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The beauty and significance of a school garden

Photo credit: Inquirer.net

THIS vegetable garden at Bonuan Boquig Elementary School in Dagupan City, tended with the help of Grade V and VI pupils, shows visitors the ways of growing food in limited areas. WILLIE LOMIBAO/ CONTRIBUTOR

See the bottle towers along the building and the horizontal bottles (left)

This school garden responds to community’s food needs

by Gabriel Cardinoza, Yolanda Sotelo | Inquirer Northern Luzon

DAGUPAN CITY—The backyard of the Bonuan Boquig Elementary School here is a cornucopia of vegetables grown in discarded oil cans and plastic soda bottles, which are stacked neatly in rows or hang vertically from chicken wire fences. One of the fences is lined with pechay sprouting out of discarded rubber boots filled with soil.

The school’s main pathway leads to a vertical garden tower of recycled containers planted with tomatoes, eggplants and okra.

This poor man’s hydroponic and aquaponic garden, which is tended with the help of Grade V and VI pupils, exposes visitors to ways of growing food in areas without big farmlands.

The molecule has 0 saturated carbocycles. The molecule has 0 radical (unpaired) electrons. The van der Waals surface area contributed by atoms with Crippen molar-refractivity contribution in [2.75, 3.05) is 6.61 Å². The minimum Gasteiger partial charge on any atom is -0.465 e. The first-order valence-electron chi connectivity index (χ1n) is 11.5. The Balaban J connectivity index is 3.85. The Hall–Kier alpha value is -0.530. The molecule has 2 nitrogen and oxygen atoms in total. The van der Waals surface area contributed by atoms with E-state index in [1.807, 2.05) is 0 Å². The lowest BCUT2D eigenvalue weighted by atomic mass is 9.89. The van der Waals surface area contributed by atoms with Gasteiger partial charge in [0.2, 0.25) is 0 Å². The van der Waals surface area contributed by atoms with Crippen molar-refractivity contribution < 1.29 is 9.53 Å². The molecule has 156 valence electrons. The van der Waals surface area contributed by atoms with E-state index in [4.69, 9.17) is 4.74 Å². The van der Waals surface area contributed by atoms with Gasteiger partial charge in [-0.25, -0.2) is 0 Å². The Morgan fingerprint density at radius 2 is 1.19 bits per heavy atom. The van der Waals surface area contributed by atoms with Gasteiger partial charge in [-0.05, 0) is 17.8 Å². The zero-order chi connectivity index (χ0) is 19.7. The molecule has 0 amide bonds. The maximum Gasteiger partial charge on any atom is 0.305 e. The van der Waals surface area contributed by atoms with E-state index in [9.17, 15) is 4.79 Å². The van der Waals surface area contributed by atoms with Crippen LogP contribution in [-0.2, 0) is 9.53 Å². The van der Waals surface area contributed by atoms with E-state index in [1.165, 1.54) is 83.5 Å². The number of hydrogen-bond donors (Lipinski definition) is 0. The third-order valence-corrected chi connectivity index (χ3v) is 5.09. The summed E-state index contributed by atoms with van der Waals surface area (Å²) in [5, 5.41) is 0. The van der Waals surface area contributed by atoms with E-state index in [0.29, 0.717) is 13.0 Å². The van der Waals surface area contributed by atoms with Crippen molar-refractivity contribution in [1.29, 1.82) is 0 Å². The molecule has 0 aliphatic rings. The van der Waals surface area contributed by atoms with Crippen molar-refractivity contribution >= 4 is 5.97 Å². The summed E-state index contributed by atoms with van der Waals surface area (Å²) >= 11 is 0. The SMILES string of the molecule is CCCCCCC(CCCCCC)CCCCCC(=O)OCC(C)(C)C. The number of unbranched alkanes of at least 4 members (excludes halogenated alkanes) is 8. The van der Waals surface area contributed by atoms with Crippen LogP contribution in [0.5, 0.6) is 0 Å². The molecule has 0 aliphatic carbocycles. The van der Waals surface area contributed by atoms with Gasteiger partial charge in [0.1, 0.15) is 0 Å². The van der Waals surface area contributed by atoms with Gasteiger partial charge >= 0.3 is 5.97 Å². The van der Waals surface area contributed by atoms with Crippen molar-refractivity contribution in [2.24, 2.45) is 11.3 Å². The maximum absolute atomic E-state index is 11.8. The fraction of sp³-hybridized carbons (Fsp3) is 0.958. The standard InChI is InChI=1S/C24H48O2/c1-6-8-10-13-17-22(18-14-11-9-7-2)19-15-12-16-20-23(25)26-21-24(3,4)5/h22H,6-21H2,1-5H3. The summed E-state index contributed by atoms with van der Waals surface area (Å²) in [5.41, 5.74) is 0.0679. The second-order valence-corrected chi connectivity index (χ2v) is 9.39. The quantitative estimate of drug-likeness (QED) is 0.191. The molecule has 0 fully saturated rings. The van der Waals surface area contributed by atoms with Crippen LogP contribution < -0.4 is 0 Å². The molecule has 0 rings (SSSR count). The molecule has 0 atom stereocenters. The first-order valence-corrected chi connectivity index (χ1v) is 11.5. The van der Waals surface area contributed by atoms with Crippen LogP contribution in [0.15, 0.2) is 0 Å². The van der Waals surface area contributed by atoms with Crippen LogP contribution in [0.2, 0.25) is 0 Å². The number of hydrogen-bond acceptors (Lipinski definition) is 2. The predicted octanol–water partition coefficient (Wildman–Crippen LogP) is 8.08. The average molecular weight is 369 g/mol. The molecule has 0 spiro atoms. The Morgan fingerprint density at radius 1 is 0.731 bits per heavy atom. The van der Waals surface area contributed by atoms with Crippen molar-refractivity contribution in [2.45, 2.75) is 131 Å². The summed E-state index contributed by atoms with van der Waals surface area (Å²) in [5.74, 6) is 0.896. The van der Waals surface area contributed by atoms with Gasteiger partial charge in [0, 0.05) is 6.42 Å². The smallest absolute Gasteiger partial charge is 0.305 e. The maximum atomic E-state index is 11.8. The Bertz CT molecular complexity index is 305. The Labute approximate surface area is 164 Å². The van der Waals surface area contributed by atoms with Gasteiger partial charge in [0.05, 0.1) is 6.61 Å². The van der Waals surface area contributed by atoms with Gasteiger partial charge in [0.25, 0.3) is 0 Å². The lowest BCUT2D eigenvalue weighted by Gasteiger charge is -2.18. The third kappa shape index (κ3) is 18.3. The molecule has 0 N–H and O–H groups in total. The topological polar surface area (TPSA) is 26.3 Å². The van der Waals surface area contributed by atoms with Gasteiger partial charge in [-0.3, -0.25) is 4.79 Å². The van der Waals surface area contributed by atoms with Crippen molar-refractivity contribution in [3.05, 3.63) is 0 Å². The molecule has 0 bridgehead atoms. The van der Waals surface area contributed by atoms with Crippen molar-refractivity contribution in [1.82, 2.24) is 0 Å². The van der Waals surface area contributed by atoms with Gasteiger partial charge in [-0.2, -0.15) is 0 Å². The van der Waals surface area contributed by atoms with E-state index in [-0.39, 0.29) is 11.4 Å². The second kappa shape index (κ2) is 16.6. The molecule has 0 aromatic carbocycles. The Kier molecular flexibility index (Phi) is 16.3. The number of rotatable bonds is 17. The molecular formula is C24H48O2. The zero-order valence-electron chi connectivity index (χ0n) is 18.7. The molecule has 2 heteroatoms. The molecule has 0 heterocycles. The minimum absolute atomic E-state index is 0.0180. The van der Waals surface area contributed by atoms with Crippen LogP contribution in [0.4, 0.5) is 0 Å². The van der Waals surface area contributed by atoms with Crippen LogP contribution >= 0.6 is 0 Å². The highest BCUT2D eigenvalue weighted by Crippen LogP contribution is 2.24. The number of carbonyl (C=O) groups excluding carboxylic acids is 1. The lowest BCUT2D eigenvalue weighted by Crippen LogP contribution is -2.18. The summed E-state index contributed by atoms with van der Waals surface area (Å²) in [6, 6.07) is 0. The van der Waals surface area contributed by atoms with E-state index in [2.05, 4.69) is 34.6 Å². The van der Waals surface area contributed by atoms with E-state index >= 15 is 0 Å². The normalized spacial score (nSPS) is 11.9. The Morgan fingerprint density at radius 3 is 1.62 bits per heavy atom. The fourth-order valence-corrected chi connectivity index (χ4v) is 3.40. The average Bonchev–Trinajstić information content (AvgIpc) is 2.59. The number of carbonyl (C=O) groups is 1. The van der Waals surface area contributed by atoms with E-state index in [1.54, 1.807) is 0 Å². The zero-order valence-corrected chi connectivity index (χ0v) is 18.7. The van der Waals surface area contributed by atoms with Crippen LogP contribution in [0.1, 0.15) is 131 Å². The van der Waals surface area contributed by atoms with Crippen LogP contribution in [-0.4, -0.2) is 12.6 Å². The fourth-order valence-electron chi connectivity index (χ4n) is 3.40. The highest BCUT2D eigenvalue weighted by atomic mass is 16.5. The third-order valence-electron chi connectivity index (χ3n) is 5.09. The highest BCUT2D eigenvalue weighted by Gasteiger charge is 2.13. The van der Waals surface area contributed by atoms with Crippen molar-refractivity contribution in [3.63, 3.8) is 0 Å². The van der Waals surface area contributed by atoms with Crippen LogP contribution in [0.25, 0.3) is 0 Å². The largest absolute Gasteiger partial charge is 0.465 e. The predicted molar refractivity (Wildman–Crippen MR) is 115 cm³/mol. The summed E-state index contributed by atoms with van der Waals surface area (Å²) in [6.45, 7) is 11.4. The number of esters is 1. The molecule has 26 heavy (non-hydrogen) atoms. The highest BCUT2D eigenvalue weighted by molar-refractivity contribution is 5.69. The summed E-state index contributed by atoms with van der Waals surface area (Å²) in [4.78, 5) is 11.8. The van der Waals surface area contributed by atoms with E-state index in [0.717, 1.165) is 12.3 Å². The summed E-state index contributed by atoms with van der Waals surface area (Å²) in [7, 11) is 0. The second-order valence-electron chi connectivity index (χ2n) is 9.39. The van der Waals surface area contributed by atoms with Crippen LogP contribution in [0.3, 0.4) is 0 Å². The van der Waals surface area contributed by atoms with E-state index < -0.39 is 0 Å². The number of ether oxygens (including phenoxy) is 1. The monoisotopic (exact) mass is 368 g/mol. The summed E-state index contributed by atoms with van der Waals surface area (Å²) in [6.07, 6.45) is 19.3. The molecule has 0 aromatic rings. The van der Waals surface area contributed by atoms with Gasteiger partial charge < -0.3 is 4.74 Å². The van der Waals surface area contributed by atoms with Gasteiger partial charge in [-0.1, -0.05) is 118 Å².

The garden was built two years ago by school principal Manuel Ferrer, and was the school’s winning entry to the “Gulayan sa Paaralan” competition in this city. In November 2013, Ferrer embarked on a project to turn the empty spaces of the school yard into a vegetable garden.

I did this at the school where I was assigned before, and I wanted to show the students that it is possible to grow their own vegetables,” he said.

Ferrer was the principal for three and half years at Carael Elementary School here. That school’s garden also won the top prize of the Gulayan sa Paaralan contest for two successive years.

To city residents, the garden is a relaxing deviation. As soon as they see the tower garden set up in the 3-meter yard separating two school buildings, visitors immediately encounter 10 evenly spaced plastic drums, each pierced with neatly arranged holes from where romaine lettuce plants protrude for a taste of sun and air, and for easy harvesting.

At the top of the drums sit marigold shrubs, which are natural insect repellents.

Read the full article: Inquirer.net

Published by

Willem Van Cotthem

Honorary Professor of Botany, University of Ghent (Belgium). Scientific Consultant for Desertification and Sustainable Development.